DotNetNuke is a large and flexible web platform and as such has many configurable settings. Most
of these settings have been configured for general ease of use, so it is recommended that we review
and modify some of these settings if we wish to improve the overall performance of a DotNetNuke

1) Host Settings Configuration:

Configuration -> Check For Upgrades:
When this option is enabled, your website will communicate with “DNN Corp” to check for upgrades. An
upgrade check will be performed every time you view the module definitions page or if you view a page
with the DNN control bar embedded.

We should turn this option off to reduce overhead and remove the annoying nag images.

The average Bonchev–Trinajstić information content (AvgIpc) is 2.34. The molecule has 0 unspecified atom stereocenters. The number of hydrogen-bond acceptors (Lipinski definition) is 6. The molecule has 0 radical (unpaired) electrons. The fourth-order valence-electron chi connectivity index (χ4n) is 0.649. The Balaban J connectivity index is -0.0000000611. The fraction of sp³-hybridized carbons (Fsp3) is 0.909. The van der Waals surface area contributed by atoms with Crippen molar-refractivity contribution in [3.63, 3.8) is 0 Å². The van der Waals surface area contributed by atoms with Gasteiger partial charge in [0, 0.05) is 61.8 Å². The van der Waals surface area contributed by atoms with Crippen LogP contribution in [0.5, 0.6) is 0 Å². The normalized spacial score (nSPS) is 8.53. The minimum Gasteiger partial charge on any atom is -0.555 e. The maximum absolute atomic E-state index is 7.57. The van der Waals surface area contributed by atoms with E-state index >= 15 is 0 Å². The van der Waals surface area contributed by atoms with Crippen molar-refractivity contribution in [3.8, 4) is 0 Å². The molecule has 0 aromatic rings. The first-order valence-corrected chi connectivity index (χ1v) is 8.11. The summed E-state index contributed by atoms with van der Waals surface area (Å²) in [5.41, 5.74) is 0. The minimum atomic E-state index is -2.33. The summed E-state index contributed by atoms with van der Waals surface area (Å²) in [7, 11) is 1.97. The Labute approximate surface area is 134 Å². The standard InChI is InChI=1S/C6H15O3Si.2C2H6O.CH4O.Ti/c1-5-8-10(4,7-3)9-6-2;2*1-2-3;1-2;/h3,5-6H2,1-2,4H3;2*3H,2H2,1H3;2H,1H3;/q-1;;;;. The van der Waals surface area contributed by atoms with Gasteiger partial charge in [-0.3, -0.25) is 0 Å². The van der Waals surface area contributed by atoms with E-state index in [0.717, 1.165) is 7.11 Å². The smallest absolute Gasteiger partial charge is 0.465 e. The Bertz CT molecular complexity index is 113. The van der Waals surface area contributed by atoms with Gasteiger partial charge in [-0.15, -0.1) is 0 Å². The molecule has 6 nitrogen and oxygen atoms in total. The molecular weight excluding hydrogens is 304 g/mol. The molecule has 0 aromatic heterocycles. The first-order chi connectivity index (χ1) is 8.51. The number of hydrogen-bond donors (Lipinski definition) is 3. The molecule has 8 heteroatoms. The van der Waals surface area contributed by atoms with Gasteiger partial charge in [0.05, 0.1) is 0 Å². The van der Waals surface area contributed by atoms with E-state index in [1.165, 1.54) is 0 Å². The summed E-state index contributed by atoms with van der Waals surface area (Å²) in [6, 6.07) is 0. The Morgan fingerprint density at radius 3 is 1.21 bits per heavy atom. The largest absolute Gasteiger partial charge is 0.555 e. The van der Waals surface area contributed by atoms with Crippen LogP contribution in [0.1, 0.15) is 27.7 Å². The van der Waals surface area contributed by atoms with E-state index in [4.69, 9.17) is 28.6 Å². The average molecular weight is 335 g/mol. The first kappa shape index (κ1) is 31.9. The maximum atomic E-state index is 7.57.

Appearance ->Show Copyright Credits:
This feature injects the DNN copyrights into the page, this just adds more page weight and is not

We should turn this option off to reduce page overhead.

1.2) Request Filter Settings:

DotNetNuke introduced the request filter feature starting with DotNetNuke 4.5.3, this feature enables
you to setup request filters to block or redirect users.

If you do not specifically need this feature, then we recommend that you turn this option off.

1.3) Performance Settings

The default DotNetNuke performance settings are ok for testing environments but production
environments will require these settings to be modified. The following sub sections will outline
recommendations for the configuration of these items.

Page State Persistence:
This setting determines whether the page’s view state is stored in the page or server memory. Although
changing this option to “Memory” could reduce the overall size of the request sent to the user, in most